No. 12-01 January 2012
WORKING PAPER BEWARE THE RUSH TO PRESUMPTION, PART A: Material Omissions in Regulatory Analyses for the Affordable Care Act’s Interim Final Rules By Christopher J. Conover and Jerry Ellig
The ideas presented in this research are the authors’ and do not represent official positions of the Mercatus Center at George Mason University.
Beware the Rush to Presumption, Part A: Material Omissions in Regulatory Analyses for the Affordable Care Act’s Interim Final Rules Christopher J. Conover Research Scholar Center for Health Policy and Inequalities Research Duke University Box 90392 Durham, NC 27705 [email protected]
Jerry Ellig Senior Research Fellow Mercatus Center at George Mason University 3351 N. Fairfax Dr., 4th Floor Arlington, VA 22201 [email protected]
Abstract Federal agencies issued eight major interim final regulations in 2010 to quickly implement major provisions of the Affordable Care Act. This paper finds that the regulatory impact analyses for these regulations were seriously incomplete, often omitting significant benefits, costs, or regulatory alternatives. Analysis of equity was cursory at best.
The authors would like to thank Mark Adams for research assistance and Robin Bowen, Jason Fichtner, Richard Williams, and three anonymous external peer reviewers for helpful comments.
1. Introduction Scholars of health politics view the enactment of the Affordable Care Act (ACA)1 as a historic achievement.2 Because of the importance of this signature piece of legislation to President Obama’s legacy, one might have expected the highest level of care and diligence would be invested in writing the myriad rules required by the ACA. In her June 2011 testimony before the House Energy and Commerce Committee, U.S. Department of Health and Human Services (HHS) Assistant Secretary for Policy and Evaluation Sherry Glied assured legislators that HHS considered the full range of benefits and costs for these regulations and issued regulations only when benefits exceeded costs. “We’ve already weighed their benefits and costs and shown that their benefits considerably exceed their costs,” she stated.3 Our review of the eight major ACA regulations issued as “interim final rules” in 2010 suggests otherwise. These eight rules encompassed nearly all the major components of the ACA scheduled to go into effect prior to 2014. Executive Order 12866 requires agencies to consider a wide variety of alternative solutions and regulate only after determining that the benefits of the regulation justify its costs (including qualitative factors).4 We find, however, that the regulatory impact analyses (RIAs) for these regulations were seriously incomplete, often omitting significant benefits, costs, or regulatory alternatives. Analysis of equity was cursory at best. In short, the regulatory analyses for these regulations were insufficient to guide decisions or inform the public. Based on these RIAs, we cannot tell whether the regulations will produce the promised benefits for the projected costs, whether alternative approaches could have produced greater benefits at lower costs, or even whether the regulations satisfy any well-defined concept of fairness. 1.1 The Regulations5 The ACA required agencies to put significant programs or requirements in place on very short deadlines, often within six months of the legislation’s enactment. The phrase “the Secretary shall”—designating items that require rules from the implementing agencies—appears 1,563 1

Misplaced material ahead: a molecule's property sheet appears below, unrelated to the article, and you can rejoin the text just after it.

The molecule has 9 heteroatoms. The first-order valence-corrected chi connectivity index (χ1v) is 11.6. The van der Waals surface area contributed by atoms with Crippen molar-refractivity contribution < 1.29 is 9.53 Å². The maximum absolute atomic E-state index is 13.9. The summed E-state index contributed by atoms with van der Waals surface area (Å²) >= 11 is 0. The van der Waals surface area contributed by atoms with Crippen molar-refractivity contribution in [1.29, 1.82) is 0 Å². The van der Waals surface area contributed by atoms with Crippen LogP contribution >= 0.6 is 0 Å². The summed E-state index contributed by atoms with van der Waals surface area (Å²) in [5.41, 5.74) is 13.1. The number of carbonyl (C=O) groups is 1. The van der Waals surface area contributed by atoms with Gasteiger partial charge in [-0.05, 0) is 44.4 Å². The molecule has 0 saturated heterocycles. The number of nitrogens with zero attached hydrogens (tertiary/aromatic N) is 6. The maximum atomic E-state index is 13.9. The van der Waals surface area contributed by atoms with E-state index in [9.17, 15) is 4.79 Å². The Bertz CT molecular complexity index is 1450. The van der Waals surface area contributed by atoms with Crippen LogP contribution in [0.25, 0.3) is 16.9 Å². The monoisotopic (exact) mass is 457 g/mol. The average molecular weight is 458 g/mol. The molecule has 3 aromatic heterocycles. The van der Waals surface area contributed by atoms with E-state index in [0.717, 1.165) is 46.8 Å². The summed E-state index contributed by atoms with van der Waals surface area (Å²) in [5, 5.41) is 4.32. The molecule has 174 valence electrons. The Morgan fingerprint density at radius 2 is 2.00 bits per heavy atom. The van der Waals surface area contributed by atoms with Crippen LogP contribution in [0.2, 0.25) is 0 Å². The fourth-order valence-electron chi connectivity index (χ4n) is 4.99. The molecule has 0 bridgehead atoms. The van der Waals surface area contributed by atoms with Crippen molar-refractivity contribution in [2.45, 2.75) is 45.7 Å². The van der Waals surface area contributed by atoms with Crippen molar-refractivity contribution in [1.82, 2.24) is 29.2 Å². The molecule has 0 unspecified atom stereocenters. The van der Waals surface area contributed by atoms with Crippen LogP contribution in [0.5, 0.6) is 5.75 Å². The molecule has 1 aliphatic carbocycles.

The new health reform law consists of the Patient Protection and Affordable Care Act, Pub. L. No. 111-148, 124 Stat. 119 (2010), enacted March 23, 2010; and the Health Care and Education Reconciliation Act, Pub. L. No. 111152, 124 Stat. 1029 (2010). Throughout this paper, the combination of these laws will be referred to simply as the Affordable Care Act (ACA). 2 James A. Morone, “Big Ideas, Broken Institutions, and the